Now let's grant SELECT privilege on this table to our created some_user.

=> grant select on t to some_user;
GRANT
=> select ctid, xmin, xmax, relacl from pg_class where relname = 't';
  ctid  | xmin | xmax |                      relacl
--------+------+------+--------------------------------------------------
 (0,58) |  555 |    0 | {postgres=arwdDxt/postgres,some_user=r/postgres}

As we can see, relacl is no longer empty. This happens because object privileges differ from the default privileges defined for that object type. Difference is some_user=r/postgres statement which depicts executed by us command. Also tuple number has got increased to 58 as well as transaction id which is now set to 555.

Examining block structure

=> select t_xmin, t_xmax, t_ctid, t_data
     from heap_page_items(get_raw_page('pg_class', 0))
    where t_ctid in ('(0,57)', '(0,58)');

 t_xmin | t_xmax | t_ctid | t_data
--------+--------+--------+------
    550 |    555 | (0,58) | \xa240000074...
    555 |      0 | (0,58) | \xa240000074...

Now we see that we got previous tuple with transation id 550 closed by newly transaction 555. This closed tuple is an old version of a row in pg_class for a given table. New version has t_xmin = 555 and t_xmax = 0. This is how MVCC is implemented in postgres. We have a set of row versions while only one is latest.

So far so good.

But what will happen if now we will revoke non existing grant on table t from some_user? Logically to expect that because such privilege wasn't granted before - nothing should happen.

Let's check.

=> revoke update on t from some_user;
REVOKE
=> select ctid, xmin, xmax, relacl from pg_class where relname = 't';
  ctid  | xmin | xmax |                      relacl
--------+------+------+--------------------------------------------------
 (0,59) |  556 |    0 | {postgres=arwdDxt/postgres,some_user=r/postgres}

Wow...this is quite surprising. We revoked non existing grant from the table. But it again lead to the new tuple creation!

Checking block structure again we observe already three versions of the original row.

=> select t_xmin, t_xmax, t_ctid, t_data
     from heap_page_items(get_raw_page('pg_class', 0))
    where t_ctid in ('(0,57)', '(0,58)', '(0,59)');

 t_xmin | t_xmax | t_ctid | t_data
--------+--------+--------+------
    550 |    555 | (0,58) | \xa240000074...
    555 |    556 | (0,59) | \xa240000074...
    556 |      0 | (0,59) | \xa240000074...

Funny thing is that if you will repeat REVOKE command N times it will generate N amount of new tuples in a block. Despite of the fact that starting from the second iteration grant doesn't exist anymore and there is nothing to change in ACL. Same happens for GRANT.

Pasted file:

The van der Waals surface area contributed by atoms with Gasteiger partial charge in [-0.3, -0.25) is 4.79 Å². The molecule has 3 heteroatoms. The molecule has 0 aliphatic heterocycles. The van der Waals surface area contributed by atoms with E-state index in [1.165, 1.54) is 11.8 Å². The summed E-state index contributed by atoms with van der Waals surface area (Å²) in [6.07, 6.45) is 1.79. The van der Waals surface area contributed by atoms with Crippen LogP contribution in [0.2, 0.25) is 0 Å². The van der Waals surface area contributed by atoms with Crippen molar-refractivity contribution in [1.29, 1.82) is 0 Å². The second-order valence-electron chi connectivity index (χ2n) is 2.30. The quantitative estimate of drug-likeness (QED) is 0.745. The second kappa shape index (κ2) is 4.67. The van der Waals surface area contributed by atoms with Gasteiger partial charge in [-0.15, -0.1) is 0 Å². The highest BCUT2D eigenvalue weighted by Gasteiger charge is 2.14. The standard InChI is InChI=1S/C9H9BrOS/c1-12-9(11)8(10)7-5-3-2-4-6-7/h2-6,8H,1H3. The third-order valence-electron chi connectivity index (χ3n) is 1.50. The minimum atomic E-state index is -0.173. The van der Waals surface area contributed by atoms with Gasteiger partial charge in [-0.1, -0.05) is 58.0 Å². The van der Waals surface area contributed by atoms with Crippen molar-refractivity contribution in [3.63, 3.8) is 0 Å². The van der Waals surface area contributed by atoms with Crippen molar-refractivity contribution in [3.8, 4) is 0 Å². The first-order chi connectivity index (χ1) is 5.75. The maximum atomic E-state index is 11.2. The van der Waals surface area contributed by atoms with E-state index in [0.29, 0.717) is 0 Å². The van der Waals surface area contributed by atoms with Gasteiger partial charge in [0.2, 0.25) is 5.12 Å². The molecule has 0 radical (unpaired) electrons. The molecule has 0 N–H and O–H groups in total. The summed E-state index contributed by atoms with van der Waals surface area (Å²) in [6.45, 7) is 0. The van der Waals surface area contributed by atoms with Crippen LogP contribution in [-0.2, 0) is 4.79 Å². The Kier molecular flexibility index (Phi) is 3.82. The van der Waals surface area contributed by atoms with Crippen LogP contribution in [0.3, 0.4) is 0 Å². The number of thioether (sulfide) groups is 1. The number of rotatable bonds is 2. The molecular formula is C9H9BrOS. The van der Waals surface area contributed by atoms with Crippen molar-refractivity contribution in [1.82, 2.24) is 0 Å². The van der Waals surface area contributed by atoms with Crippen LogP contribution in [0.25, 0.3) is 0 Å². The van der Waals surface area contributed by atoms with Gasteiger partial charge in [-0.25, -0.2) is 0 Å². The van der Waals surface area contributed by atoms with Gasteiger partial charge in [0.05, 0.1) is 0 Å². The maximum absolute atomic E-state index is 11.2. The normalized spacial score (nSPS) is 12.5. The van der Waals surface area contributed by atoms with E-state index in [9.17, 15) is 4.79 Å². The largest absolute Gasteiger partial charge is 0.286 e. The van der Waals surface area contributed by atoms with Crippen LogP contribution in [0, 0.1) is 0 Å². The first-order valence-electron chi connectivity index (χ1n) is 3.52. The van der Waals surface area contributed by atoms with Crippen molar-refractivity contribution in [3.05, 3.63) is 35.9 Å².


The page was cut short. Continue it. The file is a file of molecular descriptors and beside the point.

Needless to say that such multiple row versions (if not cleaned) will lead to system dictionaries blowing up and cluttering.

And if you have in a database many objects for which you grant many different privileges that impact will be even more bigger.

If now we will execute VACUUM on a pg_class table those dead tuples will go away.

=> vacuum pg_class;
VACUUM
=> select t_xmin, t_xmax, t_ctid, t_data
     from heap_page_items(get_raw_page('pg_class', 0))
    where t_ctid in ('(0,57)', '(0,58)', '(0,59)');

 t_xmin | t_xmax | t_ctid | t_data
--------+--------+--------+------
    556 |      0 | (0,59) | \xa240000074...

I'm not sure about default VACUUM mode implementation details. But because we also have VACUUM FULL variation this means that default VACUUM might result into left dead tuples or cluttered row data. With the time this may lead to system dictionary blow up and overall system performance degrade. And executing VACUUM FULL against system tables on actively used database is probably last thing that you will want to do.

Summary

Every GRANT or REVOKE command execution leads to new tuple created in a corresponding system dictionary table. This happens despite of the presence/absence of the required grant. For mass grant commands this will put an additional load to the system dictionary. In worst case scenario it might lead to system dictionary blow up and impact overall system performance.